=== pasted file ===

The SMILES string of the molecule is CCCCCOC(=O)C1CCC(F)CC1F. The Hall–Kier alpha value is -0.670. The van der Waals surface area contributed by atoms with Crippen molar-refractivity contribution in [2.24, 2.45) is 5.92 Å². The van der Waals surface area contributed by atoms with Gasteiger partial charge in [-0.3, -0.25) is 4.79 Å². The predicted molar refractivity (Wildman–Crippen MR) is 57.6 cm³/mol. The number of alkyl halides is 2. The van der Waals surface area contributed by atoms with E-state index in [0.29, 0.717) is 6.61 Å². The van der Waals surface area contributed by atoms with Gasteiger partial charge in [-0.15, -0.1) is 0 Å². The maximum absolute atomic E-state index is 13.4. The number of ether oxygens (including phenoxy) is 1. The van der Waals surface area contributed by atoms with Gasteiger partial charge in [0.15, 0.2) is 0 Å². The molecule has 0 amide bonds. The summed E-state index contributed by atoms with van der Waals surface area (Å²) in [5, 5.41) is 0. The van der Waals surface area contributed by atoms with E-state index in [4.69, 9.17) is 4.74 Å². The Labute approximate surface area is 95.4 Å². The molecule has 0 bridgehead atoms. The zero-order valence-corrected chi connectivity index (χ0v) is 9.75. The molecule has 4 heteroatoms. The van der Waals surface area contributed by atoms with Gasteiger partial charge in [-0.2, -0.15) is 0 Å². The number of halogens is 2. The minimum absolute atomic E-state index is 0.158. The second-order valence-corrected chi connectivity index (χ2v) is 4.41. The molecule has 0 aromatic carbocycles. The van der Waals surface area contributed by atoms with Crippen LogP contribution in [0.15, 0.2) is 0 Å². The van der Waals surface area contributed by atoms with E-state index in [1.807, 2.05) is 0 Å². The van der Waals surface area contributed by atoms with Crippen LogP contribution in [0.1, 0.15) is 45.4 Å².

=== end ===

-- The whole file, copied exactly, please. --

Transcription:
The SMILES string of the molecule is CCCCCOC(=O)C1CCC(F)CC1F. The Hall–Kier alpha value is -0.670. The van der Waals surface area contributed by atoms with Crippen molar-refractivity contribution in [2.24, 2.45) is 5.92 Å². The van der Waals surface area contributed by atoms with Gasteiger partial charge in [-0.3, -0.25) is 4.79 Å². The predicted molar refractivity (Wildman–Crippen MR) is 57.6 cm³/mol. The number of alkyl halides is 2. The van der Waals surface area contributed by atoms with E-state index in [0.29, 0.717) is 6.61 Å². The van der Waals surface area contributed by atoms with Gasteiger partial charge in [-0.15, -0.1) is 0 Å². The maximum absolute atomic E-state index is 13.4. The number of ether oxygens (including phenoxy) is 1. The van der Waals surface area contributed by atoms with Gasteiger partial charge in [0.15, 0.2) is 0 Å². The molecule has 0 amide bonds. The summed E-state index contributed by atoms with van der Waals surface area (Å²) in [5, 5.41) is 0. The van der Waals surface area contributed by atoms with E-state index in [4.69, 9.17) is 4.74 Å². The Labute approximate surface area is 95.4 Å². The molecule has 0 bridgehead atoms. The zero-order valence-corrected chi connectivity index (χ0v) is 9.75. The molecule has 4 heteroatoms. The van der Waals surface area contributed by atoms with Gasteiger partial charge in [-0.2, -0.15) is 0 Å². The number of halogens is 2. The minimum absolute atomic E-state index is 0.158. The second-order valence-corrected chi connectivity index (χ2v) is 4.41. The molecule has 0 aromatic carbocycles. The van der Waals surface area contributed by atoms with Crippen LogP contribution in [0.15, 0.2) is 0 Å². The van der Waals surface area contributed by atoms with E-state index in [1.807, 2.05) is 0 Å². The van der Waals surface area contributed by atoms with Crippen LogP contribution in [0.1, 0.15) is 45.4 Å².